In recent years, Fair Plan's exposure on Cape Cod has soared: The insurer writes about 59,000 policies on Cape Cod and the islands, up from just 4,000 in 2000. "The Fair Plan's role is certainly not to be a primary insurer," he said.

Consumer groups have argued for years that although Cape Cod and Boston's South Shore are coastal communities, they are not at great risk to storm damage. Nonetheless, they said these towns have suffered disproportionately from rate hikes and the increased caution by insurers after the 2004 and 2005 hurricanes hit the Gulf Coast.

Narragansett Bay Insurance is effectively doing business based on the same argument: The insurer will rate each house individually to determine whether it is willing to cover the house - rather than issue a blanket decree about providing - or denying - coverage for large geographic areas. Narragansett said it will use such detailed measures as how far the structure is located from the shore, how high it sits above sea level, how well it's constructed, and whether it has year-round or summer-only residents.

In December 2005, Steffy and three partners purchased the 158-year-old Pawtucket Insurance Co., parent company of Narragansett Bay, after a corporate reorganization under receivership by Rhode Island regulators. Under the new owners, the insurer began writing new policies last year in coastal areas, but the recent capital infusion will greatly expand its ability to take on more policyholders.

The partners, owners of Blackstone Financial Group Inc. in Pawtucket, initially put up their own funds to revive the insurer. In recent months, new equity investments by Soros Strategic Partners, RenaissanceRe Holdings Ltd., and Pine Brook Capital Partners LP are fueling the company's expansion in Massachusetts, Rhode Island, and other eastern states.

"They're well capitalized," Golembeski said.

But Paula Aschettino, who heads Citizens for Homeowners Insurance Reform, was concerned that Narragansett is essentially a new company. For example, while the insurer has obtained an "A" - excellent - rating from Demotech Inc., it has not yet been rated by A.M. Best Co., a primary rating agency.

Aschettino was hopeful a new insurer on the Cape would relieve financial pressures from Fair Plan and result in lower premiums for homeowners.

Chuck Robinson, the chief executive of Rogers & Gray Insurance Agency in South Dennis, which has started selling Narragansett's policies, said there is so much demand for private insurance on the Cape that he fears being inundated by homeowners looking for new coverage.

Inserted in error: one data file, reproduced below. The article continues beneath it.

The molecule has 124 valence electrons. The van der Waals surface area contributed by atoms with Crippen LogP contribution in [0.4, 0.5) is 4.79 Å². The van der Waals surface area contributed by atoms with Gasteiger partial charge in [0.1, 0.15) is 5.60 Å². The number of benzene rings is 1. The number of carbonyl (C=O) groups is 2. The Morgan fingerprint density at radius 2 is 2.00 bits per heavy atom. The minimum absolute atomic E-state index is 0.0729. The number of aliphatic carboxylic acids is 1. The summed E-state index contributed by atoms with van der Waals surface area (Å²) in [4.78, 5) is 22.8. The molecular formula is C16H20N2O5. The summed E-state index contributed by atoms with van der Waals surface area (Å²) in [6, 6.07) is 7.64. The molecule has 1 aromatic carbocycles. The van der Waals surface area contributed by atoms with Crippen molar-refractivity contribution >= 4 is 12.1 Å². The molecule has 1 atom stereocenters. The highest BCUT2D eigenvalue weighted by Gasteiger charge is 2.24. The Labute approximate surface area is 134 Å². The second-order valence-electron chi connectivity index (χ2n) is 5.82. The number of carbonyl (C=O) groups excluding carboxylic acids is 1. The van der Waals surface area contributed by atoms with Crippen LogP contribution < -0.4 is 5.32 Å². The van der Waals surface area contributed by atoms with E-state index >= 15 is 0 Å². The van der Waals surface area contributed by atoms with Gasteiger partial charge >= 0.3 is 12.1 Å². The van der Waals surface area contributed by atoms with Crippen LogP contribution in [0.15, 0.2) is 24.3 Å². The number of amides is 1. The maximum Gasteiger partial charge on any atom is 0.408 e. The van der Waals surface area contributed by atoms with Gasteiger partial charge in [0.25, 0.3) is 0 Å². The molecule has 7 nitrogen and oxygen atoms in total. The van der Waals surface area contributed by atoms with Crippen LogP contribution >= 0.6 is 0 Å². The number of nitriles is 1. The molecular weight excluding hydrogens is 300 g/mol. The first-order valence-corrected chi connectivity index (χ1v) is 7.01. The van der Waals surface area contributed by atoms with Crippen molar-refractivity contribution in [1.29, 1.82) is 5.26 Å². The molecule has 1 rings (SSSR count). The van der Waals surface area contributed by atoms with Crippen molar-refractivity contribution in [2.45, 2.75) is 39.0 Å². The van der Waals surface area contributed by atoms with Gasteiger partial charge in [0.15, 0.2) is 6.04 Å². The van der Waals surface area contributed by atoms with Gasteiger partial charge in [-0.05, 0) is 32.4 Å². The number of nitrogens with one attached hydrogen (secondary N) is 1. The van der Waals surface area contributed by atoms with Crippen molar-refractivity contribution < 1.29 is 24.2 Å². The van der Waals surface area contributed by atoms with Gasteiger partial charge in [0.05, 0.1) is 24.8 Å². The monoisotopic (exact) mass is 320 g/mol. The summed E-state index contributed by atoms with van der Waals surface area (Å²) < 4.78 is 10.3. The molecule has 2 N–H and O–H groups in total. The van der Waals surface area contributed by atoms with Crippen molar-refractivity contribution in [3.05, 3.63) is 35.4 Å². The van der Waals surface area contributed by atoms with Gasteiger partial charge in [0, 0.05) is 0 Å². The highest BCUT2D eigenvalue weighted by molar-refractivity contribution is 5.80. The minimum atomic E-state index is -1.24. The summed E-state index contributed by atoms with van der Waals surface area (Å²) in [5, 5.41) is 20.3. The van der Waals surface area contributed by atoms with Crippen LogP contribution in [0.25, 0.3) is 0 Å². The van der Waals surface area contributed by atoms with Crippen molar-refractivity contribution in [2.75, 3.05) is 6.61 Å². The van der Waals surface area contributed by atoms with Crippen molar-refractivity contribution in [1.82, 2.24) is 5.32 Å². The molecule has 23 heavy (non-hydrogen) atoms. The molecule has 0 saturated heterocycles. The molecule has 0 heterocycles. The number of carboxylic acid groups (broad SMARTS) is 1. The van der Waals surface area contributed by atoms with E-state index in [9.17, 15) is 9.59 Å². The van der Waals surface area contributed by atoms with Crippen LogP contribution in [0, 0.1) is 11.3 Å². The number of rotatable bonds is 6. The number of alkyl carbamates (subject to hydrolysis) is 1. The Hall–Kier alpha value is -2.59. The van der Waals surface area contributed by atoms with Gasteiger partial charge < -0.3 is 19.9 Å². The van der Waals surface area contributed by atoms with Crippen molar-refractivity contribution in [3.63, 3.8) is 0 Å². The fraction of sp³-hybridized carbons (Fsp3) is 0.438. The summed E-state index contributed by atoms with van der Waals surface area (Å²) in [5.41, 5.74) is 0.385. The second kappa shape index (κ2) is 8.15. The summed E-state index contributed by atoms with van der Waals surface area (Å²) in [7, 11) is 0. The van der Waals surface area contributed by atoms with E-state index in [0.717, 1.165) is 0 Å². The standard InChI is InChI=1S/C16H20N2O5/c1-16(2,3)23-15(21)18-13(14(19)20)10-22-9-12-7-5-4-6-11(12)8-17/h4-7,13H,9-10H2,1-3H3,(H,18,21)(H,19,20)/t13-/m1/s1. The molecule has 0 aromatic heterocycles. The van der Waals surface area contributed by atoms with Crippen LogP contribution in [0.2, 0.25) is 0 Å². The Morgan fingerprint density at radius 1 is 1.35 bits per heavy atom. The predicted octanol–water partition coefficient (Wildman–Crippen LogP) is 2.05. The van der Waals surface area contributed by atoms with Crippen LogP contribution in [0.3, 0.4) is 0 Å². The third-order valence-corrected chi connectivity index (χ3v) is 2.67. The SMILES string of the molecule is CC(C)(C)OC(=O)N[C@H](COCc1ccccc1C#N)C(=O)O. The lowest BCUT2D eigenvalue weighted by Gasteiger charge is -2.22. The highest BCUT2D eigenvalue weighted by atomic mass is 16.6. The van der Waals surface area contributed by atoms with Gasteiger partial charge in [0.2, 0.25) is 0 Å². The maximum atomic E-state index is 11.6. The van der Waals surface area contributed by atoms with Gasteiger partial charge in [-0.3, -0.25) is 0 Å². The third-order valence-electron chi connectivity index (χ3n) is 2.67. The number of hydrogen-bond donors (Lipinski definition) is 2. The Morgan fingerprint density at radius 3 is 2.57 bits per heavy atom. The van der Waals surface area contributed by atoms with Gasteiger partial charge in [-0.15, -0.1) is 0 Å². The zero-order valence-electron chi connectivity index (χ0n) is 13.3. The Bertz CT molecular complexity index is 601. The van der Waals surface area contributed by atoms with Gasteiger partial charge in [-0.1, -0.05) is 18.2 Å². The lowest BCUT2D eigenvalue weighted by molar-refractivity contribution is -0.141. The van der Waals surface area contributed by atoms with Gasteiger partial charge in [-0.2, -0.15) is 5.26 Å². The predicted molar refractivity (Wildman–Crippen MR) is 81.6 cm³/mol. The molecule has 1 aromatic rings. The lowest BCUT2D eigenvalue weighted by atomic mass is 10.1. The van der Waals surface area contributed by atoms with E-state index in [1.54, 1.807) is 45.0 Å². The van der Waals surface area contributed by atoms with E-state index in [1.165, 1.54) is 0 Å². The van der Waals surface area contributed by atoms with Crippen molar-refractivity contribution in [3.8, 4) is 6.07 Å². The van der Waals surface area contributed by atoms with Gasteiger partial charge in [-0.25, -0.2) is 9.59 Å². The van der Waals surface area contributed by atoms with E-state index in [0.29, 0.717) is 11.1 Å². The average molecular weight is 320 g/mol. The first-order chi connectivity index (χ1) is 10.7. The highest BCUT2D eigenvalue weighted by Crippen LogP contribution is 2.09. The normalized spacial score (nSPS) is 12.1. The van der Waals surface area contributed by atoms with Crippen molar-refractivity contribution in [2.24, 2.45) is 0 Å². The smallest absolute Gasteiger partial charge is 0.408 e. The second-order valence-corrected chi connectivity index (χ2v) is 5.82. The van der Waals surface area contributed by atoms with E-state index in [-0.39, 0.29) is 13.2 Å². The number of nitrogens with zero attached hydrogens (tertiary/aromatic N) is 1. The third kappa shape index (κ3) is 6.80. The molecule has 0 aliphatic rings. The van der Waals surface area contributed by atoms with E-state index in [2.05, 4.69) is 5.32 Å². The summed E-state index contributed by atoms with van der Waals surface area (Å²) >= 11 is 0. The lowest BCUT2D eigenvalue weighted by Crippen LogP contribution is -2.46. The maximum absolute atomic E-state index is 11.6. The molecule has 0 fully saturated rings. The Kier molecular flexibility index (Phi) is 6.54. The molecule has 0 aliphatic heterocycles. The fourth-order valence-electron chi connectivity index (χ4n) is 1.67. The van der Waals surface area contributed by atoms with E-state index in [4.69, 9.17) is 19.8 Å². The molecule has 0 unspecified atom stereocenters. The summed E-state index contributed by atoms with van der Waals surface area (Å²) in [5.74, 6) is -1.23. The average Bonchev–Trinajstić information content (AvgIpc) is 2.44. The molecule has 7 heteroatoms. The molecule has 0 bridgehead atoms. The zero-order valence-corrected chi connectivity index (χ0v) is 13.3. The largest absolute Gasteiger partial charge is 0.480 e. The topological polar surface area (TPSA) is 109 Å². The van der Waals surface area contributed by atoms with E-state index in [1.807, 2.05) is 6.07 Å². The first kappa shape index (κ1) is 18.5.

Narragansett, he said, will be "an important player, because they're more anxious to write business" than the handful of home insurers now on Cape Cod.

Thursday, January 3, 2008

What is a "Short Sale" and "Sub Prime Loan"

In 2007 we met with the inevitable rewriting of the "Variable Interest Mortgages" which were most often written for one, three or five years. The term "sub prime loan" comes from the mortgages that were written to persons having less than perfect credit, or no verification of income along with some other categories that put the borrowers at risk of not being able to pay back the note or mortgage even at the rate that was first quoted.

Now that the term of these notes is over the rates have gone up, many from 4% to 7% or higher if the borrow has had any late payments. If they have late payments they may not even be able to write a new note at any interest rate and of course are unable to pay the entire balance of the loan. The difference between a $300,000.00 loan at 4% and a $300,000.00 loan at 7% is approximately $565.00 per month.

With property values going down over the past two years many of the borrowers are faced with the fact that the home they purchased is now worth less than when the acquired it three years to five years ago in a hot investors market.

This brings us right to the "Short Sale". When faced with an inability to make mortgage payments or to rewrite the loan people are forced to sell their property for less money than they bought it for. Banks are well aware that these situations exist and are not anxious to own real estate in a declining financial market. The government is requiring strict lending guides and programs to get people out of the current debt. With this in mind bank and mortgage companies will take less to pay off the note then is owed.

Some of these require a note to pay the difference over time and some are a clean walk a way but credit is affected.

The use of a Realtor and legal council to negotiate this with the bank is absolute. The average person, even those with some knowledge of fiance should not attempt this negotiation on their own. Be sure that the professionals you work with in this instance have done this before and are confident with their relationship with the bank or mortgage company. For anyone this is stepping into the deep end of the pool and we need the best life jacket we can find.